Guardbridge Primary School:

It rained a lot on Friday. Prof P – Hello Guardbridge, well done for watching the weather closely. It rained a lot in Wales on that day too.

Rivington Foundation Primary School:

Friday was a very rainy day! Prof P – Oh dear! I hope you all stayed warm and dry inside.

The Blessed Sacrament Catholic Primary School:

We are really excited at being involved in this project. We have enjoyed clearing the weeds to plant our daffodils and planting all our bulbs. It is fun taking turns to check the rainfall and temperature. Prof P – Hello to everyone at the Blessed Sacrament. It sounds like you all worked very hard planting your bulbs, well done!

Stanford in the Vale Primary School:

A very cold start to the day on Tuesday and Wednesday! Lots and lots of rain Thursday night....bright blue clear sky today! And the sun is shinning. Prof P – Great weather reporting. It’s nice to hear the sun is shining in Oxfordshire!

St. Paul's Primary School:

hi its  its been really raining this week. Prof P – Thanks for the weather information! I’m sorry that you’ve had a rainy week, but at least the plants won’t be thirsty!

Glyncollen Primary School:

We are really enjoying taking care of our bulbs and reading the rainfall and temperature measurements.

We are not sure if our thermometer is working properly because it has been giving us high readings and the weather has been colder this week. On Wednesday we put a new thermometer outside and our readings now seem closer to what the weather forecast says. Is it possible for you to send us a new thermometer please? Diolch yn fawr. Blwyddyn 4 Prof P – Da iawn Glyncollen! I’m really glad you’re enjoying the project. You’re right, your temperature readings do seem very high. I’ll send you a new thermometer as soon as possible.

Ysgol Iau Hen Golwyn:

Hi. We are year 4 in Ysgol Hen Golwyn. We like doing the project and we have completed the first week. We like your beard. Some of our pots were knocked over and the rain gauge was tipped over too but everything is going to plan now. Prof P – Hello Year 4! I’m glad you’re enjoying the project. Don’t worry too much about things getting knocked over. Problems like that are part of life as a scientist.

Ysgol Bro Eirwg:

Rydyn ni wedi mwynhau dysgu a chofnodi yr wythnos hon! Prof P – Da iawn pawb!

The Blessed Sacrament Catholic Primary School:

We are taking it in turns to collect the weather data. The weather has been very wet and windy at times. But it is cool to be a scientist, even if you miss a bit of football! H Prof P – Thank you for the weather data! You’re right, it is cool to be a scientist. I hope you didn’t miss too much football!

Coppull Parish Primary School:

My Year 4 children have recorded these by themselves. They could be the other way around. For example I have switched Thursday's temperature number with Thursday's Rainfall number. It didn't seem to be zero degrees celcius that day and the children wrote mm in the temperature boxes. Hmmmmm. mm also cropped up in the temperature on Wed. Marie Codd Science Leader and Forest School Leader. Prof P – Hi Marie. It’s great that the children are recording the data themselves. It is still very early in the project so there are bound to be some mistakes. I’m sure that by the end of the year you will all be experts. Well done everyone!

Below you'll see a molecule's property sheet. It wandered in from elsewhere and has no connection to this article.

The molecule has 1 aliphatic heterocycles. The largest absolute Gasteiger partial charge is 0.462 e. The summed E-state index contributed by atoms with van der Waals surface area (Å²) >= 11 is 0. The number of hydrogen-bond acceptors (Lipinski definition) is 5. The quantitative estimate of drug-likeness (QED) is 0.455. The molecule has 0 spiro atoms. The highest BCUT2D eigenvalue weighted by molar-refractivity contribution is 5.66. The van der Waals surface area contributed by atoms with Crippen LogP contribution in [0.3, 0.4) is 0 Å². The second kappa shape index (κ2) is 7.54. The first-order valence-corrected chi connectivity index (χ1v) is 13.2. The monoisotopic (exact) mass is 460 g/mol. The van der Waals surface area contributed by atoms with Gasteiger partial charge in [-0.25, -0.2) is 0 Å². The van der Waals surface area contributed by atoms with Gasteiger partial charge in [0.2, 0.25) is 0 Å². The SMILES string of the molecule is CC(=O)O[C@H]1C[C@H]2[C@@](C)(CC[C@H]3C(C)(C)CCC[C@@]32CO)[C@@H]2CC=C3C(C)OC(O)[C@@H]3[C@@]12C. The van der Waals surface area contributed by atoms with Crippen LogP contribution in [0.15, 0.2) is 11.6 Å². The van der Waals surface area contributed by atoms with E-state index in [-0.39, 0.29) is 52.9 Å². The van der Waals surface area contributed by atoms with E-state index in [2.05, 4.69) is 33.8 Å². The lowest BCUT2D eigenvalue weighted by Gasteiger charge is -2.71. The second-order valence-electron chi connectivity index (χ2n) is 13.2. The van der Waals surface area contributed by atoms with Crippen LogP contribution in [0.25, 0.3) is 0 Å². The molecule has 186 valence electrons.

Finally autumn

Posted by Danielle Cowell on 10 November 2014
Beech trees

Hello bulb buddies!

I hope you’re all having fun looking after your bulbs.

Autumn has finally arrived in Cardiff. There is a chill in the air and the leaves on the trees are turning lovely shades of orange, yellow and brown.

Autumn has arrived late this year. October’s weather was warmer and wetter than average and this meant lots of the trees kept their green leaves for longer than usual.

The weather on Halloween was extra-special! Temperatures in some areas of the UK, such as south England and north Wales, reached well over 20°C. 

The temperature in Kew Gardens in west London reached a whopping 23.6°C, which is the highest temperature ever recorded in the UK on Halloween. I hope you didn’t get too hot in your spooky costumes!

I think these weird weather conditions are very interesting and am excited to see what strange things you find during your spring bulb experiments.

Has autumn arrived where you live? Are the leaves changing colour and falling from the trees? Why don’t you take an autumnal picture and send it to me in an email? I might even post it here on my blog.

Remember that you should now have started recording the temperature and rainfall on your weather charts. If you can’t remember what you’re supposed to do you can look at the Keeping Weather Records page on my website.

Many Thanks

Professor Plant

Bulbathon 2015

Posted by Danielle Cowell on 6 November 2014

Professor Plant

Pupils busy planting at Balshaw Lane Primary.

Planting indoors to avoid the rain.

All planted up at Preston Grange School.

A planting day of bulbous proportions!

Eleven thousand and three hundred bulbs were planted by school scientists across the UK to kick start the Spring Bulbs for Schools investigation. Seven and a half thousand pupils from one hundred and seventy nine schools got planting to investigate climate change.